The 18th man column: '˜There has to be a scapegoat'

Our 18th man columnists discuss returning home, drawing, and criticism...

Thursday, 29th June 2017, 10:33 am
Updated Tuesday, 18th July 2017, 8:24 am
Sam Tomkins is tackled at Huddersfield, watched by Thomas Leuluai
Sam Tomkins is tackled at Huddersfield, watched by Thomas Leuluai

Let’s forget about Friday and hope it was a point gained on the top-four, rather than another point lost. I recently worked out prospective results between now and the end of the season and had Wigan being in the top-four by the time the play-off semi-finals take place – I also had them in there by four points. Let’s make that three points now after Friday – that perhaps highlights just how little room Wigan have for error.

The next game against Widnes is yet again, a must-win game. Every game has become that for Wigan and saying that June/May time when the Super League trophy is handed out in October isn’t great, but this is Wigan – nothing is straight forward and that’s the way we like it (sometimes).

This Sunday, Wigan play only their second game at the DW since May 5 and three home games in their last four regular league games could be vital to our chances of collecting the much-needed eight points. With Wigan extremely likely to miss out on the top-four before the Super 8’s split, Wigan have six homes games left this year and we need to make the DW a fortress for that period.

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With nearly the full salary cap back on the field, it’s time to press ahead and make ground on the top-four as any more slip ups in the regular season and we could have a few lame duck months around the back end of the season with nothing to play for.

Fail to win against Widnes and it’s not over, but the Fat Lady will be warming her vocal cords, and without trying to make anyone nervous, Wigan haven’t beaten Widnes at the DW Stadium since July 2015. A must-win game and must attend game for Wigan fans, the team need us now, more than ever.

Sean Lawless

Defence in rugby league begins in the changing rooms.

The decision is almost in the subconscious that no matter what, you will go for every ball, chase every tackle in your area, do whatever it takes to stop the breach. Now don’t get me wrong, I think the Wigan lads put together a really good effort against a desperate Huddersfield side and ran themselves silly – but effort is not the same as having made that promise to yourself before you put your boots on.

A very fine line is drawn which I would suggest is the difference between a player seeing a play and deciding to chase it down, or without realising it, the player is already running to diffuse it.

At this level of sport, it can be these tiny differences between a win or a draw and we seemed a little slow sometimes in making the decision to chase or reset our defence to cope with what are ultimately cheap tries against us. Much of this can come down to fatigue both physical and mental and will need much care to balance the energy levels as we come towards the end of the regular season.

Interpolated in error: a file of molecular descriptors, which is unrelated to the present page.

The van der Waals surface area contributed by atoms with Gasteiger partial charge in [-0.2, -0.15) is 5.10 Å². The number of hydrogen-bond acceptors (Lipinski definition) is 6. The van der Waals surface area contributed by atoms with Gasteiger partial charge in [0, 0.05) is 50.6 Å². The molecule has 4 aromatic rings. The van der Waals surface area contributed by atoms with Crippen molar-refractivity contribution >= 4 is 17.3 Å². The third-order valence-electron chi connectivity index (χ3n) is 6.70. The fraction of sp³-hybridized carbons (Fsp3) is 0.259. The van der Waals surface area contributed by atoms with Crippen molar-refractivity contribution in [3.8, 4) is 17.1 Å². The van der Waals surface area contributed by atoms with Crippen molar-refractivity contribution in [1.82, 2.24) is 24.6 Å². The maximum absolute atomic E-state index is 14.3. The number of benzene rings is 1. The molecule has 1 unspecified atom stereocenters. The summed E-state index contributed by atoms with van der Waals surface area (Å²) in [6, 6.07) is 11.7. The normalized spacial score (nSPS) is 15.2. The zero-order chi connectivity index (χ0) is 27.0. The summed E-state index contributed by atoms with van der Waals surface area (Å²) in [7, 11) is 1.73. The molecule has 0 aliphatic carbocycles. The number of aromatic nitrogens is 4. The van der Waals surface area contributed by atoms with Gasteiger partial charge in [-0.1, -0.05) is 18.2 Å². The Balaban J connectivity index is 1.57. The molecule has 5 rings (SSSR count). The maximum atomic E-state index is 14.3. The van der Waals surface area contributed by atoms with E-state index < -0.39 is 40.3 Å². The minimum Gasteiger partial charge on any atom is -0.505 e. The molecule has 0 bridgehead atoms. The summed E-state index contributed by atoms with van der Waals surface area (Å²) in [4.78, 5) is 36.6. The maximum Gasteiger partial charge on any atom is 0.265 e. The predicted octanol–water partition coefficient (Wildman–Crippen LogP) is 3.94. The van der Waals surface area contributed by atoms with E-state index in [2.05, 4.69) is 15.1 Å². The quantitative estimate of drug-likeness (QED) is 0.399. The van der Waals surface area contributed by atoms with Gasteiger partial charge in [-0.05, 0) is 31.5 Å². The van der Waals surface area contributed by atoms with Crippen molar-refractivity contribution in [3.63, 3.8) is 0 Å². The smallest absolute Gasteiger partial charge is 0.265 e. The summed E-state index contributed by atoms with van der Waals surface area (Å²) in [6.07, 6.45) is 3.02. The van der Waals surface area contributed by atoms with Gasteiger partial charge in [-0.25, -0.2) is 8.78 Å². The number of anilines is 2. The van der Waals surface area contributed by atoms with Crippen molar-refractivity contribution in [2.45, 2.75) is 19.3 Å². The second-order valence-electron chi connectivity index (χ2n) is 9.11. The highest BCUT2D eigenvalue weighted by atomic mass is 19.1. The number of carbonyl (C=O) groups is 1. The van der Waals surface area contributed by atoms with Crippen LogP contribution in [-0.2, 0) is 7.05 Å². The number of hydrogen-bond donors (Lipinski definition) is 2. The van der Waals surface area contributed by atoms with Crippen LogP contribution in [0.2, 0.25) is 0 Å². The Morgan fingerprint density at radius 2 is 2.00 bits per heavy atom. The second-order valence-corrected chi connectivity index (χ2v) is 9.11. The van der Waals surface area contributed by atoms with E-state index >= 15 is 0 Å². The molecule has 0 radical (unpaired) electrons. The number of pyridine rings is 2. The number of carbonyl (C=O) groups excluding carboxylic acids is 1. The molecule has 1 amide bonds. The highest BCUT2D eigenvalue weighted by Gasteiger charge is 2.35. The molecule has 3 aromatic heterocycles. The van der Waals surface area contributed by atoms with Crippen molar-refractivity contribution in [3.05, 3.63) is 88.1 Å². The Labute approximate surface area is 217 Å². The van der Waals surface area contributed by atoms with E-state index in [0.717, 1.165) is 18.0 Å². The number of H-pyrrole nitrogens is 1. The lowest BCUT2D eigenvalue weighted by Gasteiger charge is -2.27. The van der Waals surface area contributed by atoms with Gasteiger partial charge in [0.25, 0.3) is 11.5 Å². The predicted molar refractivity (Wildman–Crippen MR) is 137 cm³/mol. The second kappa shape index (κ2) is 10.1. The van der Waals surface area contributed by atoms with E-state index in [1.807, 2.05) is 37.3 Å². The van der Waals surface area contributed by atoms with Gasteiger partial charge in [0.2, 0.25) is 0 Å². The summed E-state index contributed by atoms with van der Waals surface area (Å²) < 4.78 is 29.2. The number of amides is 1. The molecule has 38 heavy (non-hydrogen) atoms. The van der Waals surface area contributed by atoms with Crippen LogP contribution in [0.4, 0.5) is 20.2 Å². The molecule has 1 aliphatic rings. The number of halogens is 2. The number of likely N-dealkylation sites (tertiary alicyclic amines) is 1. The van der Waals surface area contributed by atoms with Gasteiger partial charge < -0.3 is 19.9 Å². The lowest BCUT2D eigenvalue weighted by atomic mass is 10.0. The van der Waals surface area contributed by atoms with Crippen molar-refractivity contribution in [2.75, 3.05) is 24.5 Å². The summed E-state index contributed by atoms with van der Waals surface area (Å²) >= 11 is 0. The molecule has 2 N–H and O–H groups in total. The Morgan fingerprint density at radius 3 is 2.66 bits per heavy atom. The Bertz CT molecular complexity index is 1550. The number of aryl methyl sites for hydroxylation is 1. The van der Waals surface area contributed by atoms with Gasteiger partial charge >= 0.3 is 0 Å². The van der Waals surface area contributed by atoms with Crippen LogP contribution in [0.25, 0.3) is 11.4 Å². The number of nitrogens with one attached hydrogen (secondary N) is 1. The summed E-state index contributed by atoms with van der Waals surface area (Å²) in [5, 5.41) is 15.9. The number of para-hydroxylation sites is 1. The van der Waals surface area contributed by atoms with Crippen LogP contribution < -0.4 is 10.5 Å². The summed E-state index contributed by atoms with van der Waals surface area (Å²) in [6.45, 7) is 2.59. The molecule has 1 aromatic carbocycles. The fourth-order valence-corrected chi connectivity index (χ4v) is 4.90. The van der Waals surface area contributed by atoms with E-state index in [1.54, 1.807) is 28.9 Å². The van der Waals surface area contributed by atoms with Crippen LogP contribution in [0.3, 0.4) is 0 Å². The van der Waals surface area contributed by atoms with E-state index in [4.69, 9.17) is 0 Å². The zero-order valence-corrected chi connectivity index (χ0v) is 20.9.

Our once proud claim that our defence was second to none is now far from the truth and although we are getting our big guns back in the team, it will take a few weeks for them to get back up to speed. But we need some more points on the table if we are to challenge for the top four and the play-offs this year. I suppose I feel that we need to rediscover our enthusiasm for the rough stuff which epitomises the ‘train hard, play easy’ adage.

On the up side, our attack is coming together now that we have some cohesion in the back line. The halves are looking more comfortable in their roles together and Sam Tomkins is showing signs of the confident flair that has endeared him to the Wigan faithful. With luck, we can stay injury-free for a while and begin to get some semblance of normality in this powerful squad.

Darren Wrudd

Incredibly, the Warriors and Huddersfield could not be separated for the second time this season, as they battled out an intense and edgy 19-19 draw at the John Smith’s Stadium, both sides unable to land a killer blow after George Williams levelled the scores with a late drop goal.

Wigan were desperate not to lose this game, and are desperately looking to gain some form before the league splits into the Super 8’s and Qualifiers.

Earlier on in the night with Wigan leading, Saints and Hull both losing, it looked as though it was going to be a good night for the Warriors but a dramatic turnaround at Saints and an emphatic second half from Hull meant the top-four becomes increasingly more unlikely with each point dropped.